Hookup Culture Is A Myth — Here's What Millennials Are Actually Doing On Dating Apps

by Laken Howard
Ashley Batz/Bustle

People love to talk about how bad Millennials are at dating and relationships. Their argument, essentially, is that our dating app fixation is causing us to become too hookup-driven and afraid of commitment. Sure, we might still be absorbed in our dating apps, but is the hookup culture as prevalent as it seems? According to a new survey of 3,500 Millennials by ABODO Apartments — an online apartment marketplace for college students — hookup culture might be on its way out. Their research found that less than nine percent of Millennials said they're specifically using dating apps to look for hookups, which kind of contradicts most people's key criticism of dating apps.

"People want to villainize dating apps for the change in dating culture, however dating apps weren't the cause of the behavioral shift, they're simply a tool that makes it more convenient to pursue one's interests," Damona Hoffman, certified dating and relationship expert, tells Bustle. "Statistically, Tinder isn't a hookup app at all. It's a chat app that allows you to connect with singles but doesn't necessarily lead to more casual connections than most people are making offline."

Do people use Tinder to find hookups? Of course, and there's nothing wrong with that, but that's not the actual intention for most people — and that's pretty telling of our mindset about relationships. Here are six other stats that prove the hookup culture might not be as pervasive as we think.


The Goal Of First Dates Isn't Sex

According to the ABODO survey, only 11 percent of men and less than two percent of women said that having sex was the "goal" of a first date. In fact, about nine percent of men and 32 percent of women said "no way" would they have sex with someone they just met. Overall, Millennials seem to have a pretty go-with-the-flow attitude towards first date sex: over a quarter of men and women are of the 'if it happens, it happens' mindset.


Millennials Use Dating Apps For Entertainment

Almost a third of Millennials said they're on dating apps as a way to curb boredom, and 13 percent are just looking for an ego boost — in short, we want our apps to keep us entertained. "Millennials as a generation feel disconnected, but instead of using the app as a tool to source face-to-face experiences, we are using it to isolate ourselves even more by keeping potential dates in a glass cage," Kali Rogers, Relationship Expert and Found of Blush Online Life Coaching, tells Bustle. "Instead of Netflix and chill, we're resorting to Netflix and swipe."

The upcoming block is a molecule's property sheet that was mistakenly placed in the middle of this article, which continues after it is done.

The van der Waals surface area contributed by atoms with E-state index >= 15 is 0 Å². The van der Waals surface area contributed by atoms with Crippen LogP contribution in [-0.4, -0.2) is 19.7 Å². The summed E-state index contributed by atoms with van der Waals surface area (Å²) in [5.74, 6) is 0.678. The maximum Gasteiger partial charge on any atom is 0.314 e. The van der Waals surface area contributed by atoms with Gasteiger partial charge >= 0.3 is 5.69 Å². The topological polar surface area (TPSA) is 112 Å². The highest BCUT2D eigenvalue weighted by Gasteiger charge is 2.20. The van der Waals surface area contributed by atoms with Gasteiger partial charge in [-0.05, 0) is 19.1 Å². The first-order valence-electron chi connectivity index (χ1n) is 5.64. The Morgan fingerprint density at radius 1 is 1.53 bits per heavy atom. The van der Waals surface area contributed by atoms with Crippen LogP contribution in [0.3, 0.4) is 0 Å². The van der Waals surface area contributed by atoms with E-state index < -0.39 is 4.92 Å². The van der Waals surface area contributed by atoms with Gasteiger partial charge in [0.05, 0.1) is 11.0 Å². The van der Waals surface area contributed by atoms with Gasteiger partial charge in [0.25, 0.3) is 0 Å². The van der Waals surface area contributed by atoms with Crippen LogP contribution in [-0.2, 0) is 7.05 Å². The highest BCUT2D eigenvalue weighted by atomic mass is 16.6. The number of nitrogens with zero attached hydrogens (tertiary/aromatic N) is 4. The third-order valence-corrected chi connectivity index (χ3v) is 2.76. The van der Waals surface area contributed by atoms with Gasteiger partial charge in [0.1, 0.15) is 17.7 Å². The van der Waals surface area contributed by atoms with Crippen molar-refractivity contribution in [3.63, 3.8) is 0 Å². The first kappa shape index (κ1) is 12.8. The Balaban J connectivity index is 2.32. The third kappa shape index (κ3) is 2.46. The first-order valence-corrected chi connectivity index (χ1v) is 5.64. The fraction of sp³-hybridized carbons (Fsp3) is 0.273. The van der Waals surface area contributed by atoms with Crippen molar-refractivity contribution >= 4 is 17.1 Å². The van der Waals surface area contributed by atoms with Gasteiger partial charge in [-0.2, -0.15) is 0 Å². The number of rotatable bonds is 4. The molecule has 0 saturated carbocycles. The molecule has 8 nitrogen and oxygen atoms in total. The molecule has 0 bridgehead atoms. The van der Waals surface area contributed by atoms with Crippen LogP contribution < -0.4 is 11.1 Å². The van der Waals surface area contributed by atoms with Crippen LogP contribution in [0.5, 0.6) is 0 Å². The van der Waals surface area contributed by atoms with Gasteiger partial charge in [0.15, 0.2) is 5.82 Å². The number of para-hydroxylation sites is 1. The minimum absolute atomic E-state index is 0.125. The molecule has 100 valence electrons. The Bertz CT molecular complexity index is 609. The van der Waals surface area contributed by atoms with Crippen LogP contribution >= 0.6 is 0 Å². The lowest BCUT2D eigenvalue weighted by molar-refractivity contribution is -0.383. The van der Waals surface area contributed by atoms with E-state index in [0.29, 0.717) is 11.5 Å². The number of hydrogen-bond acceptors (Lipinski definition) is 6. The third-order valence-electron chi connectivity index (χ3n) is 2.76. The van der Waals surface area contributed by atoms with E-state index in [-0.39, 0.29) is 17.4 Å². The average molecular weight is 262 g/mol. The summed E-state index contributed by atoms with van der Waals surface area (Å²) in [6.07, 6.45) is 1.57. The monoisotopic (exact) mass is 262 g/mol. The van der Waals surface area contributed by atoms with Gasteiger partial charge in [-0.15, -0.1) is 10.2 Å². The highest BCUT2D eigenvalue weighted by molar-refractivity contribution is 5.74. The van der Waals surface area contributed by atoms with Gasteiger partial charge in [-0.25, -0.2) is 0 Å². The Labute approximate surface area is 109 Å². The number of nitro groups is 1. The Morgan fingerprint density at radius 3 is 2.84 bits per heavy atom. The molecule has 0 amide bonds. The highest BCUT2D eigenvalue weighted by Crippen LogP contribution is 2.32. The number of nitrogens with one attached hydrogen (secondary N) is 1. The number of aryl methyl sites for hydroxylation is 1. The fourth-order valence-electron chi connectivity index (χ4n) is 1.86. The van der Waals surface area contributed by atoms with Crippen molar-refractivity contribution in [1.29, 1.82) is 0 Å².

I'd rather someone swipe right on me out of boredom than because they have a nefarious plan to seduce (and then ghost) me.


Millennials Think Dating App Use When You're Attached Is Cheating

It's totally possible to make a genuine connection on a dating app, at which point you should have an honest convo about when you both want to delete your dating apps. If all Millennials cared about was hooking up, we probably wouldn't care whether or not someone we're dating is still swiping on others "just for fun" — but 70 percent of those surveyed by ABODO said that using dating apps is a hard no, and definitely crosses the "cheating" line.


Millennials Don't Want To Be Single

There's nothing wrong with being single; in fact, it's downright healthy to take some time to yourself in between relationships. But if you're under the impression that all Millennials want to stay single and just casually date for their entire lives, you're mistaken. According to a recent survey by YouGov, only 24 percent of Millennials said they want to stay single, compared to 45 percent of those 55 and up.

"Younger people tend to see relationships and dating in much more positive and idealistic terms," Jonathan Bennett, dating and relationship coach and owner of The Popular Man, tells Bustle. "However, older people, who might have endured years of dating frustrations or dysfunctional relationships, have a lot more cynicism (or according to them realism) about the whole process."


Millennials Are Scared Of Not Finding Love

Even though we might be more open-minded when it comes to casual sex, Millennials still desire long-term love, too. A VICELAND study from 2016 found that 31 percent of Millennials' worst fear was never finding love. Not death, not job loss, not homelessness — over a quarter of Millennials are most worried about not finding someone to share their life with. It's a little sad, but also kind of cute?


...And We're Still Optimistic About Dating

Even though the world of online dating can be frustrating and exhausting at times, Millennials haven't given up hope of finding a real partner. Data from relationship app Hinge shows that 88 percent of Millennials still feel "optimistic" about dating and finding love. That means that, in spite of all the flaky people, ghosts, and breadcrumbers that are lurking out there, Millennials are still willing to give dating apps a chance to help them find real love — and that's pretty inspiring.

Ultimately, it doesn't really matter how you personally like to use dating apps. As long as you're honest and direct about your intentions and genuinely open-minded about meeting someone, you'll be well on your way to finding a partner.